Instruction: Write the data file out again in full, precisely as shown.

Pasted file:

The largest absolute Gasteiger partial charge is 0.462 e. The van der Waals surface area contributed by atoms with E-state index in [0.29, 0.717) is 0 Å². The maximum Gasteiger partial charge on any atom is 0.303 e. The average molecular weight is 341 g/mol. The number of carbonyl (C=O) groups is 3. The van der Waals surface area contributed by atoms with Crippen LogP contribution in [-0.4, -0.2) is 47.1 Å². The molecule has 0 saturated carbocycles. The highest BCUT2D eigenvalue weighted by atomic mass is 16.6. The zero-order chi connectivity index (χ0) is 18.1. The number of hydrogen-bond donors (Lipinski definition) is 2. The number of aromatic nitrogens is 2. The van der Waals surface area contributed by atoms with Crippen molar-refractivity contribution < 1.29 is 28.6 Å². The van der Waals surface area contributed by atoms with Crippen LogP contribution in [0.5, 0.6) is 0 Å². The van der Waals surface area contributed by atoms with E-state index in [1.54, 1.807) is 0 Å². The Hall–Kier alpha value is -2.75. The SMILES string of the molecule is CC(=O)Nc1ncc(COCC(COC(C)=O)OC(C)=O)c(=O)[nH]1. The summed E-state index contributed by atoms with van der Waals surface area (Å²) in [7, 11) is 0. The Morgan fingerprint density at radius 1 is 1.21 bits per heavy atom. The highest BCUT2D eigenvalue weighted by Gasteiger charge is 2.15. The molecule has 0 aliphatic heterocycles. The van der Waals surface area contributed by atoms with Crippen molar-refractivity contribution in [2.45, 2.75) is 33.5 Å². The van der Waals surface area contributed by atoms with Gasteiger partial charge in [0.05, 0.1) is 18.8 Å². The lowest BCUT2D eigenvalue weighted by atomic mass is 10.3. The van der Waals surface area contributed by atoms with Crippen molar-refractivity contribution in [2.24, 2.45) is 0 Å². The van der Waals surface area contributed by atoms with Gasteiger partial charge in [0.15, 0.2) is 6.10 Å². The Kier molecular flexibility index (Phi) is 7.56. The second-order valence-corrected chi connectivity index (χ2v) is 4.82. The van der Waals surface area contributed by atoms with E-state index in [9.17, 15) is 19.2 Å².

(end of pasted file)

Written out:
The largest absolute Gasteiger partial charge is 0.462 e. The van der Waals surface area contributed by atoms with E-state index in [0.29, 0.717) is 0 Å². The maximum Gasteiger partial charge on any atom is 0.303 e. The average molecular weight is 341 g/mol. The number of carbonyl (C=O) groups is 3. The van der Waals surface area contributed by atoms with Crippen LogP contribution in [-0.4, -0.2) is 47.1 Å². The molecule has 0 saturated carbocycles. The highest BCUT2D eigenvalue weighted by atomic mass is 16.6. The zero-order chi connectivity index (χ0) is 18.1. The number of hydrogen-bond donors (Lipinski definition) is 2. The number of aromatic nitrogens is 2. The van der Waals surface area contributed by atoms with Crippen molar-refractivity contribution < 1.29 is 28.6 Å². The van der Waals surface area contributed by atoms with Crippen LogP contribution in [0.5, 0.6) is 0 Å². The van der Waals surface area contributed by atoms with E-state index in [1.54, 1.807) is 0 Å². The Hall–Kier alpha value is -2.75. The SMILES string of the molecule is CC(=O)Nc1ncc(COCC(COC(C)=O)OC(C)=O)c(=O)[nH]1. The summed E-state index contributed by atoms with van der Waals surface area (Å²) in [7, 11) is 0. The Morgan fingerprint density at radius 1 is 1.21 bits per heavy atom. The highest BCUT2D eigenvalue weighted by Gasteiger charge is 2.15. The molecule has 0 aliphatic heterocycles. The van der Waals surface area contributed by atoms with Crippen molar-refractivity contribution in [2.45, 2.75) is 33.5 Å². The van der Waals surface area contributed by atoms with Gasteiger partial charge in [0.05, 0.1) is 18.8 Å². The lowest BCUT2D eigenvalue weighted by atomic mass is 10.3. The van der Waals surface area contributed by atoms with Crippen molar-refractivity contribution in [2.24, 2.45) is 0 Å². The van der Waals surface area contributed by atoms with Gasteiger partial charge in [0.15, 0.2) is 6.10 Å². The Kier molecular flexibility index (Phi) is 7.56. The second-order valence-corrected chi connectivity index (χ2v) is 4.82. The van der Waals surface area contributed by atoms with E-state index in [9.17, 15) is 19.2 Å².